â¢ Give the lap of luxury. Many seniors are on fixed incomes, which greatly limit how much disposable income they have to treat themselves to something nice. But seniors still love a trip to the spa or a round of golf just as much as their younger counterparts. Savvy shoppers know that deals can be had on such luxuries, and it just takes a little patience and research. Sign up for a service like Groupon to gain access to exclusive discount offers to a variety of luxury offerings, including spa treatments, cruise vacations and rounds of golf. Signing up is free and easy, and you might just find a deal that makes a senior's holiday season. This, of course, even with a discount these things can be a bigger expense that for children could be a group present as well.
â¢ Go healthy. Many men and women embrace a healthier lifestyle as they age. Seniors who might have been too busy raising a family to focus on their own health are typically encouraged by their physicians to exercise and embrace healthier eating habits. Gift-givers can help seniors on their quests to become healthier by buying them a membership to a local fitness center, many of which provide classes designed specifically for seniors. Fitness centers sometimes offer discounted memberships to seniors, who might even be eligible for rebates from their health insurance providers if they meet established attendance requirements.
â¢ Give the gift of communication. Sometimes the best gift is the simplest gift. Seniors love to speak with their children and grandchildren, so why not give the gift of communication? If you haven't already, alter your cellular phone plan to a family plan that gives seniors unlimited minutes when calling family members so they can speak to their grand kids as often as possible. You can even go the extra mile and upgrade a senior's computer so he or she has access to instant messaging and videoconferencing services such Skype, allowing seniors to see just how fast their grandchildren are growing even if those youngsters are on the other side of the country.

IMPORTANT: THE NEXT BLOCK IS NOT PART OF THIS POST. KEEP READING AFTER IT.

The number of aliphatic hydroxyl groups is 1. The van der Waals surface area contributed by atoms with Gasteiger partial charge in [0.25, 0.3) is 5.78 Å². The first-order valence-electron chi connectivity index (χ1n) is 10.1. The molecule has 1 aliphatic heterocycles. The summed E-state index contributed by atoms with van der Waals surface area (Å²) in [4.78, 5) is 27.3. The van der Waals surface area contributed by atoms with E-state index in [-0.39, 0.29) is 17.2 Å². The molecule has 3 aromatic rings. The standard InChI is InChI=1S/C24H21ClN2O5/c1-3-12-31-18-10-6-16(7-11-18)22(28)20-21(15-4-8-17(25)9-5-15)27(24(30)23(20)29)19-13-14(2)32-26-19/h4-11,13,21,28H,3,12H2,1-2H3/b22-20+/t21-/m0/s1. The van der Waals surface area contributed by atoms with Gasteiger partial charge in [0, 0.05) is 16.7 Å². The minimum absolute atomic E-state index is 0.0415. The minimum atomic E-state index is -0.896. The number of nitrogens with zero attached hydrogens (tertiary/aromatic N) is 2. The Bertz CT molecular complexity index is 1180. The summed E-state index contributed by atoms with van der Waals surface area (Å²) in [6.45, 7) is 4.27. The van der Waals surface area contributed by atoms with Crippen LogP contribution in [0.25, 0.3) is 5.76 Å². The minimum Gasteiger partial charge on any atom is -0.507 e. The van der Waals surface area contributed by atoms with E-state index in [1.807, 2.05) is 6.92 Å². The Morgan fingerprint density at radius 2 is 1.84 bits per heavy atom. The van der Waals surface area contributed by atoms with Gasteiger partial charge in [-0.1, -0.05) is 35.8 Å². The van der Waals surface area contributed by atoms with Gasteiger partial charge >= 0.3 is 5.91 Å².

â¢ A good alternative that works for most people is the gift card or gift certificate. If you know a senior who likes a certain kind of thing you can purchase a gift certificate or card to a specialty store that would serve that want. Remember many older seniors do not want to drive too far to get what they want, so try to find what is needed locally. If that is not possible, make part of the present of a card or certificate an accompanied trip by you to that place of business. It's fun to see what your senior buys with what you have given them and sometimes you can even add a little more to the cost so they can get something better.
Finally, one can ask what someone wants. Often seniors will reply "I don't want anything" or "I have everything I need." Don't take that for an answer. Reply with "Well I am going to buy you something, and I would rather have it be something you want than something I think you want."
Now as a senior, I have decided (because recently I have been thinking about how hard it is for my kids to buy something for me) that I am going to be proactive and make a list of things that I need or want for Christmas that cost less than an $80,000 car. Considerably less.
It will be like I was when I was eight again and making up that list for Santa, but not worrying about not having a chimney on the house for him to bring me my presents.